The problem with any COVID-19 contact-tracing tech in the U.S. is obvious, it wouldn’t work very well unless almost everyone used it, but U.S. citizens cannot be compelled to install a tracking app. So, such an app would have to be opt-in and nobody in their right mind trusts Google, much less the U.S. government, to handle lightly anonymized tracking data or to ever turn off collection or delete the data post-vaccine, Therefore, opt-in rates for a contact-tracing app would be suboptimal, if not dismal, resulting in ineffective COVID-19 contact-tracing.

Beware COVID-19 tracking: Emergency powers can outlive their emergencies.

If the government tries to make having such an app active as a requirement for working, or even moving about freely, they’d very likely have very poor legal outcome in the United States.

No location data is truly anonymized. It can be cross-matched with other publicly-available data to identify and track individuals. The idea of any government requiring cellphone tracking to monitor its citizens’ movements, regardless of the reason, is chilling. — MacDailyNews, April 2, 2020

Further, beyond the obvious constitutional rights issues, 18% of the U.S. population, nearly 1-in-5 people, do not even have a smartphone. So, with one of every 5th person roaming about by default, not to mention all of the opt-outs, contact-tracing via iOS and Android smartphones would be more of a feel-good security blanket than anything else.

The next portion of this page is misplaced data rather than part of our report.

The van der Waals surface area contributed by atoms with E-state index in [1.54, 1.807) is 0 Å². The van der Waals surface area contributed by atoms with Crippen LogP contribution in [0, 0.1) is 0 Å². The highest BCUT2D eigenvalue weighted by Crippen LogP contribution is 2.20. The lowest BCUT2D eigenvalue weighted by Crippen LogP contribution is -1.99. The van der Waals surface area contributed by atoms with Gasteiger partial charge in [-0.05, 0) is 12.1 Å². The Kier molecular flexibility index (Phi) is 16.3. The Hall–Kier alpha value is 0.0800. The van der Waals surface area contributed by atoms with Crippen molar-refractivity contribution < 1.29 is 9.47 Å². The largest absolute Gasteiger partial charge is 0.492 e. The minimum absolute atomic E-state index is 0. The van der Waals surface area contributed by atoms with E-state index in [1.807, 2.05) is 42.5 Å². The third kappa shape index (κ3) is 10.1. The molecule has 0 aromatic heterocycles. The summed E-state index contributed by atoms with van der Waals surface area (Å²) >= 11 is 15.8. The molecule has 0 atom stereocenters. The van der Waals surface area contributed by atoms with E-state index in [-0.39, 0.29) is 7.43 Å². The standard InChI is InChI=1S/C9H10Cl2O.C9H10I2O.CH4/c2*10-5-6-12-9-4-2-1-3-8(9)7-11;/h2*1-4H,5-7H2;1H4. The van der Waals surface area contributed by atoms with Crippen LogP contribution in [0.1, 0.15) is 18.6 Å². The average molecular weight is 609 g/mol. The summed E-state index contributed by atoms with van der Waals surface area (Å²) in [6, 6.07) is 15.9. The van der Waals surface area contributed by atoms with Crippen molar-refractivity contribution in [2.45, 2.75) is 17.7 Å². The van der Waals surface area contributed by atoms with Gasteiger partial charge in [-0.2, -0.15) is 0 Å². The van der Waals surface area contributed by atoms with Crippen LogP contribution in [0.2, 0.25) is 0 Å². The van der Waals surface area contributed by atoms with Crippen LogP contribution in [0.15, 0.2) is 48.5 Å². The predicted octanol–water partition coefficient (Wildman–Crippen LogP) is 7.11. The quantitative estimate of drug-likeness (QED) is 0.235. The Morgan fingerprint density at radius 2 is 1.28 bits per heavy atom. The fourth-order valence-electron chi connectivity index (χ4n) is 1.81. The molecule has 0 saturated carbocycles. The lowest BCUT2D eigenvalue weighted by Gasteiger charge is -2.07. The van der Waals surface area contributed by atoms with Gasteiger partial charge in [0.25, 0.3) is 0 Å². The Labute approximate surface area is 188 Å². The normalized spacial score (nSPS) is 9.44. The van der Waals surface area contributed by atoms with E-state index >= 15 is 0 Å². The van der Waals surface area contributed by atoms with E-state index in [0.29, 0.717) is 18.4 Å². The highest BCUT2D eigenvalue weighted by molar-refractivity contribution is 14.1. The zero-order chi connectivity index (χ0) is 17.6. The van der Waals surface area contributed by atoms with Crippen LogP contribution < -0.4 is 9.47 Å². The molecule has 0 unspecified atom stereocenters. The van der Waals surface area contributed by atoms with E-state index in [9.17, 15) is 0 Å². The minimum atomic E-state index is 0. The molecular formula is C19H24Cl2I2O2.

Smartphone penetration in Western Europe is even worse at
around 70%. So, 30% in Western Europe don’t even have a smartphone to participate in EU contact-tracing. And that’s before you factor in non-compliance. “Digital herd immunity” is a nice idea, until every third person with whom you come in contact is a potential, untraceable COVID-19 carrier.

Those who would give up essential liberty to purchase a little temporary safety deserve neither liberty nor safety. — Benjamin Franklin

Lastly, Apple should be careful here. Google has an awful reputation regarding user privacy. Apple must be wary of tarnishing (or destroying) the reputation for user privacy that they’ve carefully built over many years with a system that not only involves Google, of all companies, but that also has a slew of obvious privacy issues.MacDailyNews, April 13, 2020


  1. I could not disagree more with this assessment. I always go back to the Peter Drucker quote – “you can’t manage what you can’t measure.” Combined with mass testing, contact tracing is a key tool to assess how pervasive COVID-19 is in a population. Only with that information can we properly manager health care resources and outbreaks.

    I find it odd that an Apple blog (and alleged fan of Apple who runs this site) would think that Apple would participate in an endeavor of this magnitude without considering the privacy ramifications. Apple is the company that has defied the government on numerous times occasions to grant backdoors into encryption and I am confident privacy will be at the forefront of any contact tracing solution developed with Google.